* There, now, good lad, take your time,” cried Jem. “I'm going to Master Kingcup, the schoolmaster ; not above two mile away. And so we'll gossip as we trudge. Jest over that style, and”—and Jem paused, with his looks directed towards a stunted oak some bow-shot from him. “I say”—he cried, pointing to a boy sleeping in the arms of the tree_“I say, that's a London bird, perched there I'm sure on it."
Instantly St. Giles recognised his half-brother, the precocious Jingo. “You 're going to the good gentleman, you say, the schoolmaster," cried St. Giles, animated as by a sudden flash of thought. “I've a notion—I 'll tell you all about it—we 'll take that boy with us. Hallo ! come down here !” cried St. Giles to the sleeper.
" What for?” said Jingo, stretching himself and yawning. “ You ’re no constable, and I shan't."
“He knows what a constable is, depend on 't,” said Jem, shaking his head.
“Well, I'm a coming," said the philosophic Jingo, observing that St. Giles was about to ascend—“I'm a coming." And in a moment, the urchin dropt like an ape from branch to branch and fell to the earth. As he fell, a guinea rolled from his pocket.
“Where did you get this ?" exclaimed St. Giles, picking up the coin.
Whereupon little Jingo bowed his arms, and in his shrillest treble, answered—“Found it."
CHAPTER XXIV. The candidate for Liquorish has, it may be thought, been too long neglected in our attention to his agents, and their meaner creatures. Seemingly we have been unmindful of his lordship, but in reality not so. We felt more than satisfied that we had placed him, like a treasure in a temple, at Lazarus Hall. For there was Doctor Gilead, the good genius of larder and cellar, big, perspiring with anxiety to assuage, by the most recondite and costly means, the hunger and thirst of his exalted guest. Had it been possible to purchase a live unicorn, its haunch would have smoked before young St. James ; the sole phenix would have been roasted in its spicery, and dished in its plumes ; and Ganymede might have had any price of Doctor Gilead for peculated nectar. In the fulness of the Doctor's hospitality there lurked a grief that no new. animal-no yet unheard-of tipple could be compassed. He must thereforemat last he was resigned to it, make the best of the good things of the earth such as they were ; he, by the way, possessing the very best for the experiment. Mrs. Gilead, too, had her anxiety ; though, it pains us to confess it, her husband-it is too common a fault, crime we should rather say-did not respond with all his heartstrings to the vibrating chords of his partner. But how rare is it to find a wedded man with a proper sympathy for the distresses of his wife! The elements may have suddenly conspired to spoil her bonnet-she may have broken her dearest bit of china—the cat may have run off with her gold-fish-and at that very moment, above all others, her husband will insult her with his philosophy. And so it was with the anxieties of Mrs. Gilead. She felt that, whilst young St. James lay pillowed under her roof, she was answerable for the sweetness, the soundness of his slumbers ; nay, almost for the pleasantness of his dreams. She was wakeful herself in her tenderness for the repose of her guest. “I do hope his lordship will sleep,” she said, twice and thrice to her wedded master.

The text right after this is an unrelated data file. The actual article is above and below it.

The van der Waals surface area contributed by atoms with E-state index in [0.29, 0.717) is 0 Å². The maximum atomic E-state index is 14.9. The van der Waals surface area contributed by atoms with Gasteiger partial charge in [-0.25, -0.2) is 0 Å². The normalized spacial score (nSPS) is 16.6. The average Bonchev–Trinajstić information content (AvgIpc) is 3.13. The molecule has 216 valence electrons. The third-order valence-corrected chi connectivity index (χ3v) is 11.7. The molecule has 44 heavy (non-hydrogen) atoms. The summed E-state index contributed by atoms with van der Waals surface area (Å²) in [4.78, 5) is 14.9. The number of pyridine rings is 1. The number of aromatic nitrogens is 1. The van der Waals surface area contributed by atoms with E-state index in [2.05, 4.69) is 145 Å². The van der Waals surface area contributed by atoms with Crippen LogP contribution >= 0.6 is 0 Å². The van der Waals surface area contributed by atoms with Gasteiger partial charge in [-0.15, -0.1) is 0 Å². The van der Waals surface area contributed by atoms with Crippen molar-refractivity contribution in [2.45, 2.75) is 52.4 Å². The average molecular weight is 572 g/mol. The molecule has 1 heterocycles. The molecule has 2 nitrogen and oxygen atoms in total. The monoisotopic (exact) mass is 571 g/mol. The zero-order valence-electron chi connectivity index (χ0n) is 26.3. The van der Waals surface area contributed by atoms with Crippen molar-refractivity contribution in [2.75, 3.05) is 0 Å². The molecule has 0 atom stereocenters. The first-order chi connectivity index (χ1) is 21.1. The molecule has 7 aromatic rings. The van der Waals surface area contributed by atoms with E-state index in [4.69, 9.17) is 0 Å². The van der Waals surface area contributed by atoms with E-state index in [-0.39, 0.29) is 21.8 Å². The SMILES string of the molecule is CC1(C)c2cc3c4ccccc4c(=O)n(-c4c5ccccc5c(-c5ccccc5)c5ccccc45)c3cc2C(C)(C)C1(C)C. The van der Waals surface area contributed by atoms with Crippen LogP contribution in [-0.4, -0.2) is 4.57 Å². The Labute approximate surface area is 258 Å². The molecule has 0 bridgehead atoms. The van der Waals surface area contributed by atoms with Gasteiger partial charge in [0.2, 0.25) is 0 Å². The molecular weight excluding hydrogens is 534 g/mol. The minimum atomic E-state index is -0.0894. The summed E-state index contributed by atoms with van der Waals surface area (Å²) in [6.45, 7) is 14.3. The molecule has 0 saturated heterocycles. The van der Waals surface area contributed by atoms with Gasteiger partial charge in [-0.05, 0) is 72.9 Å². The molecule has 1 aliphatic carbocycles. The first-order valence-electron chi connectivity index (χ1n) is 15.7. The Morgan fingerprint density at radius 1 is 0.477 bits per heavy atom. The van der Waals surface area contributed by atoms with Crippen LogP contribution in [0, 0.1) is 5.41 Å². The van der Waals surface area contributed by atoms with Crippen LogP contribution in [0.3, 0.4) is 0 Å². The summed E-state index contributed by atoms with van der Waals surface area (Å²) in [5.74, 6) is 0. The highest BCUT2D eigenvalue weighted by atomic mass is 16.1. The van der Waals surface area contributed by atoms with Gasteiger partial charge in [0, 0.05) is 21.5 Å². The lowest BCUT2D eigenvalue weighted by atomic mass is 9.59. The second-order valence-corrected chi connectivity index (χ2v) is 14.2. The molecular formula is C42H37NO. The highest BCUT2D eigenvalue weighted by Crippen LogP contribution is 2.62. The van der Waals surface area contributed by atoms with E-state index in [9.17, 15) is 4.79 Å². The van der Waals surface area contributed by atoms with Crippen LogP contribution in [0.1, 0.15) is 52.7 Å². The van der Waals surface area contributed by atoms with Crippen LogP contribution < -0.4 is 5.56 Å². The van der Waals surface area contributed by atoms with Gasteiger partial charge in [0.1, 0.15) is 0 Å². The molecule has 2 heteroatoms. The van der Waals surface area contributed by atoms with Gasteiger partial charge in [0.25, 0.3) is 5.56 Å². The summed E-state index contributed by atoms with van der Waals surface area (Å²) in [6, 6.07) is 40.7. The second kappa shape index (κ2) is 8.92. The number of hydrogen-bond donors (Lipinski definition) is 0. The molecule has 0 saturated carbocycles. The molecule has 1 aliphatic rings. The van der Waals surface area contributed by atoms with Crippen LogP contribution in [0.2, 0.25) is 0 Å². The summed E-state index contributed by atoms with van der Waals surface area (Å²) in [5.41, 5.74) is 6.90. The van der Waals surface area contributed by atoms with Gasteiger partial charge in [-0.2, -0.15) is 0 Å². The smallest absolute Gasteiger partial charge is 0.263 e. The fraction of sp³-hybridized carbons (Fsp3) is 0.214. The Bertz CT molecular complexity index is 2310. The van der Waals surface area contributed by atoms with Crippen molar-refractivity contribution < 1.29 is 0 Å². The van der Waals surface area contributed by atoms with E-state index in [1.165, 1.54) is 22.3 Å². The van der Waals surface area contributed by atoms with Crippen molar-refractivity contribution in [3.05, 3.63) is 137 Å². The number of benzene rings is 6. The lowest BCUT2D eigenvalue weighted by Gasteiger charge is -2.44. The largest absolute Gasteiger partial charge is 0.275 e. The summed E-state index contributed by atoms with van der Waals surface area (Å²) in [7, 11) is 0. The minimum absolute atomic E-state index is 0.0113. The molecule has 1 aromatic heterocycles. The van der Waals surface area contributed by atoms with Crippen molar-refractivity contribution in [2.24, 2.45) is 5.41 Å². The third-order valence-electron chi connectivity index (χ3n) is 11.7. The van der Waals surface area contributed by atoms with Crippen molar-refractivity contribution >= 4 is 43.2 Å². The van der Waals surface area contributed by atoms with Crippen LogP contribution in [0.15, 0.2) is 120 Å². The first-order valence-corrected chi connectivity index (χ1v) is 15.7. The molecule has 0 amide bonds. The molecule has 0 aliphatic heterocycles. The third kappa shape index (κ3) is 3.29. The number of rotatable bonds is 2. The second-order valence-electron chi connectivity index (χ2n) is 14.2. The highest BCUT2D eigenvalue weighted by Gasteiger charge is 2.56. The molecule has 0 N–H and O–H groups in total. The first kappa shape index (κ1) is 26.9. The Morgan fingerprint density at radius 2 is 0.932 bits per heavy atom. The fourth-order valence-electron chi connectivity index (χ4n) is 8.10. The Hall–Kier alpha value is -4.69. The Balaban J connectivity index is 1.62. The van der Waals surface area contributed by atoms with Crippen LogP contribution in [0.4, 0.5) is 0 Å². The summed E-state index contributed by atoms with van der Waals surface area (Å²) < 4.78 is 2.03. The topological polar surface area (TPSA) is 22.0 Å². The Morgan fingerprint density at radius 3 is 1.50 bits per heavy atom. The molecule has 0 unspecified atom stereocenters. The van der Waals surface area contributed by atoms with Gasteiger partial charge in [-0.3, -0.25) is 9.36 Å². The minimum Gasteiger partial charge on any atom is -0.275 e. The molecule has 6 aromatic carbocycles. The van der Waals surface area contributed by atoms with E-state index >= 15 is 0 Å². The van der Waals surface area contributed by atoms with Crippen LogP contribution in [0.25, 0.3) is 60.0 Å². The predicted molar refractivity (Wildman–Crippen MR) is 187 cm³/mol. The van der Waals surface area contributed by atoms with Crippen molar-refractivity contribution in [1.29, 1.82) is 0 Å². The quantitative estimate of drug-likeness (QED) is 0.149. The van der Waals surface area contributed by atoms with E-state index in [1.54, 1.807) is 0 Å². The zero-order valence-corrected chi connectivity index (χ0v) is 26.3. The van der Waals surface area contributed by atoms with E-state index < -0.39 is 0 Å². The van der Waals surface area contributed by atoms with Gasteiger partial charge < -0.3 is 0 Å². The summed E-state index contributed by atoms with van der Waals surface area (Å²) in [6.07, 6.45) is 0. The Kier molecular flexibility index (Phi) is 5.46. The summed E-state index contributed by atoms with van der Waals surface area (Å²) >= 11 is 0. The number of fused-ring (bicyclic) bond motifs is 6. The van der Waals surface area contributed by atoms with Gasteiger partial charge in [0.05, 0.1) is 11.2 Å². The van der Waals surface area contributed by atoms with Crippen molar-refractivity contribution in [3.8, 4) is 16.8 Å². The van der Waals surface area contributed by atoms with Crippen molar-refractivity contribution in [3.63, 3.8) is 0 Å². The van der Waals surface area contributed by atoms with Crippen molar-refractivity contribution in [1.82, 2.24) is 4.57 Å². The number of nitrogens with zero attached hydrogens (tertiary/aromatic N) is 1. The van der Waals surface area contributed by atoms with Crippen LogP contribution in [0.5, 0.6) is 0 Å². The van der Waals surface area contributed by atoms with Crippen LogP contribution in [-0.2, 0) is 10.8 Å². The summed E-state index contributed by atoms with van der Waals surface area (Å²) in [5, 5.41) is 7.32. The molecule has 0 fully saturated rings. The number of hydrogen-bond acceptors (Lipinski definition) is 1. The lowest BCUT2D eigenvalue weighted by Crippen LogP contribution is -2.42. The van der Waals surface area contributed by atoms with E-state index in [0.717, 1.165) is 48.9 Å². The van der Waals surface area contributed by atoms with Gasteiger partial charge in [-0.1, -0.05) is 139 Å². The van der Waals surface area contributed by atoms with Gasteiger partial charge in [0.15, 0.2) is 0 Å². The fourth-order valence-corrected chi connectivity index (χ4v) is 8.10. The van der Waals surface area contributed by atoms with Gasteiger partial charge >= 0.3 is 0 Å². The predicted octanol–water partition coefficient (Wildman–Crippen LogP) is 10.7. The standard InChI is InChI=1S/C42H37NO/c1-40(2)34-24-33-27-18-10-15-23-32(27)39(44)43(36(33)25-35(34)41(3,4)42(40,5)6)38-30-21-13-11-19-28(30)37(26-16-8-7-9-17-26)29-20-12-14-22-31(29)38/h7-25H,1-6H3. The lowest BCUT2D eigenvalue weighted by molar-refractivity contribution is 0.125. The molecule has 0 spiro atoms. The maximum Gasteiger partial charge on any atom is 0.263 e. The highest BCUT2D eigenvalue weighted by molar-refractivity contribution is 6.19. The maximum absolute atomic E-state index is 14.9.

“Bless the woman!” cried the Doctor, at the time perplexed with the thought of some possible novelty for the next day's dinner, “of course he'll sleep. Why not? We have no fleas, have we?"
“ Fleas, Doctor Gilead! Don't insult me! Fleas in my beds ! ” and Mrs. Gilead spoke tremulously, as though hurt, wounded in her huswifery-the weakest place of the weakest sex. And Doctor Gilead knew there was not a flea in the house ; but it was like the man-it was like the brotherhood at large-to suggest to a wife the probability of the most impossible annoyance. Of course, it was only said to hurt her.
Nor let us forget the Miss Gileads. For each, saying no syllable to the other, was sleepless with the thoughts of providing life-long bliss for the noble, the beautiful guest. How delightful to make him happy for the rest of his days, and how very advantageous to be a legal, partner in the felicity. If eyes ever did dazzle-if lips ever did take man's heart from his bosom, like a stone from a